President Mahmoud Ahmadinejad stuck by his controversial appointment for a key top deputy on Wednesday in an unusual defiance of Iran's supreme leader, who reportedly ordered the man's removal. His move deepens the dispute among the country's hard-line leadership.
Ahmadinejad's defiance will likely outrage his fellow conservatives and could cause an outright rift between him and his close ally Supreme Leader Ayatollah Ali Khamenei.
The wrangling within the hard-liners' camp comes as Khamenei is trying to keep them all together in the face of a strong opposition challenge after the disputed June 12 presidential election. Khamenei's order for the removal of Esfandiar Rahim Mashai was a stinging humiliation for Ahmadinejad — seen as the leader's protege — but Khamenei appeared to judge it necessary to preserve hard-line support.
A chorus of ultra-conservative clerics and politicians denounced Mashai since Ahmadinejad announced him as his choice for first vice president last week.
Mashai is a relative by marriage to Ahmadinejad — his daughter is married to the president's son. Mashai angered hard-liners in 2008 when he said Iranians were "friends of all people in the world — even Israelis." He was serving as vice president in charge of tourism and cultural heritage at the time.
First vice president is most important
Iran has 12 vice presidents, but the first vice president is the most important because he succeeds the president if he dies, is incapacitated, steps down or is removed. The first vice president also leads Cabinet meetings in the absence of the president.
After days of controversy, Khamenei ruled. "The view of the exalted leader on the removal of Mashai from the post of vice president has been given to Ahmadinejad in writing," the semiofficial Fars news agency reported Wednesday.
But later Wednesday, Ahmadinejad said he wanted time to explain his appointment and fervently defended Mashai
"There is a need for time and another opportunity to fully explain my real feelings and assessment about Mr. Mashai," Ahmadinejad said in a speech at a farewell ceremony for Mashai at the tourism organization he headed in his previous vice presidency post.
"One of virtues and glories God has bestowed to me in life was to get acquainted with this great, honest and pious man," Ahmadinejad said, according to the state news agency IRNA. "Some are questioning why am I so interested in Mr. Mashai and I respond that it is for a thousand reasons. One is that when one sits and talks with him, you feel you are talking to yourself, you feel no distance. His heart is clear like mirror."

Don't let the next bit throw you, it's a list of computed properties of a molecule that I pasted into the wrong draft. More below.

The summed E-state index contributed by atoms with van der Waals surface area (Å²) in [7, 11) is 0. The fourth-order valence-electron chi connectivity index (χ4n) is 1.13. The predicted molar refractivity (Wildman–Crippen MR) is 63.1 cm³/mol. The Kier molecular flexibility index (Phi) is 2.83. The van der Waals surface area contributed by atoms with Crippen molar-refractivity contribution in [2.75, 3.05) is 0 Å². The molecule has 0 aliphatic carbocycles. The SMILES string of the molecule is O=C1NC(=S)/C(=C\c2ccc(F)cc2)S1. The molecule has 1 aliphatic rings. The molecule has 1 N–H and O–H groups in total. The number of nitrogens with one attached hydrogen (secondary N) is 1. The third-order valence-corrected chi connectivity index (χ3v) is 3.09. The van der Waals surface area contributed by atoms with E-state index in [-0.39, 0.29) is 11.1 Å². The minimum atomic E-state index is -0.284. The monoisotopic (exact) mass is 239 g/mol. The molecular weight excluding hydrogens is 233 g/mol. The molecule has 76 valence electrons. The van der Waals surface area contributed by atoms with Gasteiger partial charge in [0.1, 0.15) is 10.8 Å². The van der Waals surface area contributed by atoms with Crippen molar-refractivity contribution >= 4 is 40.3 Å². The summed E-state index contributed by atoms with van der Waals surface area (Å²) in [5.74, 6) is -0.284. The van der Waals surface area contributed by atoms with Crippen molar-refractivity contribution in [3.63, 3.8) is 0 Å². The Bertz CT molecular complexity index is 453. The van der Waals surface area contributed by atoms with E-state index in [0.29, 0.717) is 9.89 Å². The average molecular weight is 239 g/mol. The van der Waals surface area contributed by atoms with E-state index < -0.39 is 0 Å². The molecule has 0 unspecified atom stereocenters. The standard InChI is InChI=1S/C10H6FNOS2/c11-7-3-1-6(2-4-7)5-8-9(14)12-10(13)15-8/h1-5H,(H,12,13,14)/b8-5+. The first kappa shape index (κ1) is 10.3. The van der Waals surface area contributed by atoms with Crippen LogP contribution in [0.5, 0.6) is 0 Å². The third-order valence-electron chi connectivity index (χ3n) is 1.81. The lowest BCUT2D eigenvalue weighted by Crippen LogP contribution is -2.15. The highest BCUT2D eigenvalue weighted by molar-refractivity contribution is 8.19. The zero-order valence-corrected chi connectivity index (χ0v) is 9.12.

As supreme leader, Khamenei has ultimate say in state affairs. But his order for Mashai's removal was an unprecedented extension of his powers. The supreme leader is believed often to informally vet top government appointments behind the scenes, but he does not have a formal role in approving them or an official power to remove them. Even under Iran's pro-reform government from 1997-2005, which Khamenei is believed to have opposed, he never overtly ousted any of its officials.
The deputy speaker of the parliament, Mohammad Hasan Aboutorabi-Fard said late Tuesday that Mashai's dismissal was a decision by the system of ruling clerics, which stands above the elected government and is headed by Khamenei.
"Removing Mashai from key posts and the position of vice president is a strategic decision of the system ... Dismissal or resignation of Mashai needs to be announced by the president without any delay," he said, according to the semiofficial ISNA news.
Several tussles during first term
In his first term, Ahmadinejad had several tussles with his own hard-line camp over appointments, some of whom were seen as not qualified for their posts. In most cases, Khamenei stayed on the sidelines of those disputes.
Last year, the supreme leader rebuked Mashai, calling his Israel comments "illogical," but he also demanded that the flap over the comments be put the rest and expressed support for Ahmadinejad. Mashai remained in his position.
Mashai also angered many of Iran's top clerics in 2007 when he attended a ceremony in Turkey where women performed a traditional dance. Conservative interpretations of Islam prohibit women from dancing.
He ran into trouble again in 2008 when he hosted a ceremony in Tehran in which several women played tambourines and another one carried the Quran to a podium to recite verses from the Muslim holy book.